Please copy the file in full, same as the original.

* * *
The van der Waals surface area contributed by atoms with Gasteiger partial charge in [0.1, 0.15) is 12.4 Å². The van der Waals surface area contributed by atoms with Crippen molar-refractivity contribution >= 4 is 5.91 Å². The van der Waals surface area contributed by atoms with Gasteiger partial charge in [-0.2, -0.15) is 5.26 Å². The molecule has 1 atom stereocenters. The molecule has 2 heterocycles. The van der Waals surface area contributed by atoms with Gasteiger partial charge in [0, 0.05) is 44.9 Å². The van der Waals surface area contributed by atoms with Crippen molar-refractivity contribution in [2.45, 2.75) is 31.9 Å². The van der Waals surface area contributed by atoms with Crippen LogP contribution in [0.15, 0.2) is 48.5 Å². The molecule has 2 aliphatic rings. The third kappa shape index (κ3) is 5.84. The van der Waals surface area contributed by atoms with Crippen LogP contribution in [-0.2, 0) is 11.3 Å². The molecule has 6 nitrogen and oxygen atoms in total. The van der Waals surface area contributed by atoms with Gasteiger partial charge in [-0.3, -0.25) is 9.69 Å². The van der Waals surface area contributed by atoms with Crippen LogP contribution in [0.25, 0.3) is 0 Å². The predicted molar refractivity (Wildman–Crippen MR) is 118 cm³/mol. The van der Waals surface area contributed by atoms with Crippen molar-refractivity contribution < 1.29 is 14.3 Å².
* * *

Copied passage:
The van der Waals surface area contributed by atoms with Gasteiger partial charge in [0.1, 0.15) is 12.4 Å². The van der Waals surface area contributed by atoms with Crippen molar-refractivity contribution >= 4 is 5.91 Å². The van der Waals surface area contributed by atoms with Gasteiger partial charge in [-0.2, -0.15) is 5.26 Å². The molecule has 1 atom stereocenters. The molecule has 2 heterocycles. The van der Waals surface area contributed by atoms with Gasteiger partial charge in [0, 0.05) is 44.9 Å². The van der Waals surface area contributed by atoms with Crippen molar-refractivity contribution in [2.45, 2.75) is 31.9 Å². The van der Waals surface area contributed by atoms with Crippen LogP contribution in [0.15, 0.2) is 48.5 Å². The molecule has 2 aliphatic rings. The third kappa shape index (κ3) is 5.84. The van der Waals surface area contributed by atoms with Crippen LogP contribution in [-0.2, 0) is 11.3 Å². The molecule has 6 nitrogen and oxygen atoms in total. The van der Waals surface area contributed by atoms with Gasteiger partial charge in [-0.3, -0.25) is 9.69 Å². The van der Waals surface area contributed by atoms with Crippen LogP contribution in [0.25, 0.3) is 0 Å². The predicted molar refractivity (Wildman–Crippen MR) is 118 cm³/mol. The van der Waals surface area contributed by atoms with Crippen molar-refractivity contribution < 1.29 is 14.3 Å².